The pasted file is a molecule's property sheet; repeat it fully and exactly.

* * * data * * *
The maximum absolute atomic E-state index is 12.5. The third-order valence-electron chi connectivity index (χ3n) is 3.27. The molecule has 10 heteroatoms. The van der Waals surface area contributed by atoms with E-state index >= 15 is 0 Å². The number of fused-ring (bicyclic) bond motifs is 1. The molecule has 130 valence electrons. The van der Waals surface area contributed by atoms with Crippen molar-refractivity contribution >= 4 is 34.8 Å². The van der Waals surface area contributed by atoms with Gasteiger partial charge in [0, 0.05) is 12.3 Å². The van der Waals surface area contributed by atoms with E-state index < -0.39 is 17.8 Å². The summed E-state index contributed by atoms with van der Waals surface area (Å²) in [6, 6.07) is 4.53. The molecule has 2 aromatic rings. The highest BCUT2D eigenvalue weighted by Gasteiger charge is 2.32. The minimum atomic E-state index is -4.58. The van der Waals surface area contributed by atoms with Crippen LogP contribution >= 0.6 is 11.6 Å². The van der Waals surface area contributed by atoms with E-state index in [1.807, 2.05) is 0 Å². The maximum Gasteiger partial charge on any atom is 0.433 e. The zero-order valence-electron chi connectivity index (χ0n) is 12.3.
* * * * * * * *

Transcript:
The maximum absolute atomic E-state index is 12.5. The third-order valence-electron chi connectivity index (χ3n) is 3.27. The molecule has 10 heteroatoms. The van der Waals surface area contributed by atoms with E-state index >= 15 is 0 Å². The number of fused-ring (bicyclic) bond motifs is 1. The molecule has 130 valence electrons. The van der Waals surface area contributed by atoms with Crippen molar-refractivity contribution >= 4 is 34.8 Å². The van der Waals surface area contributed by atoms with Gasteiger partial charge in [0, 0.05) is 12.3 Å². The van der Waals surface area contributed by atoms with E-state index < -0.39 is 17.8 Å². The summed E-state index contributed by atoms with van der Waals surface area (Å²) in [6, 6.07) is 4.53. The molecule has 2 aromatic rings. The highest BCUT2D eigenvalue weighted by Gasteiger charge is 2.32. The minimum atomic E-state index is -4.58. The van der Waals surface area contributed by atoms with Crippen LogP contribution >= 0.6 is 11.6 Å². The van der Waals surface area contributed by atoms with E-state index in [1.807, 2.05) is 0 Å². The maximum Gasteiger partial charge on any atom is 0.433 e. The zero-order valence-electron chi connectivity index (χ0n) is 12.3.